Police found nothing but pairs of empty shoes inside abandoned cars stopped on the freeway that carved edge lines between city and suburb. Stereos were still playing upbeat songs or blaring ads for insurance, spicy chicken sandwiches, eradicating skin rashes, and a cloud that promised to secure memories. Coffee left warm in secure cup holders.
I have my own, obvious, working hypothesis for the dispossessed.
I can feel you wanting more. More analysis, more details, more quantifiable truth. I recognize that desire. If left unchecked, it is a serial and extractive response.
Instead of getting stuck in that kind of particular production, what spiritual inclinations were you born with? Will your future prove the past?
The ending is coming. How wild is your hope?
title is reference to seven years and a day is often the period of trial in fairy tales (Denise Levertov, The Poet in the World, page 13)
“If wishes were horses, beggars would ride.“ —Saskatchewan farmer saying
a quietness calls
stars still groggy
from shining all night
our tongues found light
in caves of darkness
bound by touch
we hold tight
such ritual informs
grand obscene thoughts
unseen feedback a risk
strung across suffering
that has no reflection
Our days contain the same hours despite abbreviated light.
Fevered images imprinted on soft flesh remind
this planet orbits a beloved and nuclear star.
Sorcery or science, that’s not for me to declare.
I record the sky every morning to create fragments of an unseeable whole.
Daily witness a veritable surge measured against distance as response.
I stop when I remember your happiness is not my responsibility.
That’s the small print of being in relationship to you.
We’ve burned through time by excavating the past.
I warned you verb tenses are subjective when coupled
with mutable concepts of time. Didn’t you hear that echo?
In suspension, I ate my tongue and swallowed our blood.
I know how much you appreciate a dramatic and proper exit.
In the same way orange trees are dormant in winter,
I saw a way to be — abstract as light, silence, form.
I am only a singular present self carved in this body.
I found time by counting the clock’s soft tick-tock
In tempo with the whoosh of a kneeling city bus & claw clicks.
I made a wish the Sequoias below live longer than me.
When I added the dimension of time to the landscape of the world, I saw how freedom grew the beauties and horrors from the same live branch. — Annie Dillard, Pilgrim at Tinker Creek
Planets square, conjunct, and align according to ancient calculations. A replicable physics of perpetual routine and abstract distance. The wise have correlated collective visceral feelings to this constant celestial movement and, of course, gravity’s determinate pull. There is grace in this kind of emotional profiteering, an abundance that forces us to confront unknown questions inside a mapped-out-for-you future.
I’m days away from another year around the sun. Three hundred sixty-five unbroken days of editing mistakes and expanding my realm of intuition.
These accumulating memories are a landscape bound to cycle back around to vanishing points. Gathered as collages and smelling like warm marigolds, all those shades of consciousness tend to the task of a well-paced axiom eventually becoming their own runaway speculative fictions. Nostalgia clutches just as much as it cascades.
The sky is always moving. I intend to continue investigating the figurative dancing light from that motion. Etching inventions into my own shameless shadow.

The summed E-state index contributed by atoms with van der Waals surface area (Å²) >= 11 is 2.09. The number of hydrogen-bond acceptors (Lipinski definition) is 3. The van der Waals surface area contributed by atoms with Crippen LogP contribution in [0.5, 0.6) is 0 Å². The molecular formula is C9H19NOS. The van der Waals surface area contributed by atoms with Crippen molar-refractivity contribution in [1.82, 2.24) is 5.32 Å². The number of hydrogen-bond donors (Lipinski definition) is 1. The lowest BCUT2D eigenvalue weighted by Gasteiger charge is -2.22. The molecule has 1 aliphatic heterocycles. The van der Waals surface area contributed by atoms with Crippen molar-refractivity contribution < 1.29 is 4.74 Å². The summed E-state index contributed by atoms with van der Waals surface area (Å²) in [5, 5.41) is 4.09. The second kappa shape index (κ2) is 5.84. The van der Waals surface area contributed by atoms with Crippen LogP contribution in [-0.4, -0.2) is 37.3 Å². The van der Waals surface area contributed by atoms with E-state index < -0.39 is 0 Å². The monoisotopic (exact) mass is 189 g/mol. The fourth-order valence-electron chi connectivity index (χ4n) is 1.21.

Maybe if I loved her enough, my mother would heal. – Chana Wilson, Riding Fury Home
My mom officially disappeared from our family when I was thirteen. To be fair, she did not know she’d be leaving her four daughters that day either. When she left the house, she had packed nothing but her purse. Dispossessed, my memories are inscribed into a tight buzzing chest, rushed breathing, and anxious as self-doubt. These memories are my limbic system, the circuits of my mood board. I learned decades later my father took her purse as the only door out of the mental institution shut in her face.
The memories I have exist because I was there but that is as far as my truth can extend, the rest are now privatized myths. To be honest, my mom had been disappearing long before that fateful day. The silence in between seeing her was seasonless and evokes the dreamy concept of eternity for me.
It is true some winters the prairie grass reached taller than the snow drifts. To be obnoxious, you can read snow drifts as a noun or a verb. In that way, my teenage years were a righteous alchemy of oblivion and riot. I remember watching my mom’s need to earn her perfection and how she absorbed all his taking. I deducted a respect for witness and learned early that quiet violence swells. Infinite in its exhaustion, my realities are at best uncertain, which means I have the capacity to refine and revise.
I learned the art and practice of possibility from my mom. To be obvious, I owe my mom my life even if she wasn’t there for most of it. I had to let go of any contempt for her absence years ago because, like me, she also holds dreams of an expansive horizon inside her.
AN ARMY OF LOVERS SHALL NOT FAIL – title on cover of The Lesbian Tide, Apr. 1973
this feeling of war is different from other war feelings I’ve had.
it is a conscious scan of knowing where the exits are located.
it is a wanting of quiet and stillness
inside all this (up)loaded aggression.
it is a particular kind of collaborated knowing.
bodies bend closer in fantasies without violence.
a genre of collected mundane details:
dishes in the sink
airport air thick with fancy perfume
the memory of water.
I study nothing, obviously.
I like that space
crowded spaces. public spaces.
being ignored in isolation.
strictly speaking, we think we know
what is happening
because we study history.
if we believe we are more manipulated today,
do we fulfill our own prophesies?
the tail end of consequences is probably not the best way to start off but proportionally speaking, I suppose I am ok. it’s exchange rates I always have trouble with—their constant change and their false equivalencies derived from broken treaties. I learned last week remorse is an uncertain form of knowledge. I have to be ok with with this too. wanting can get costly.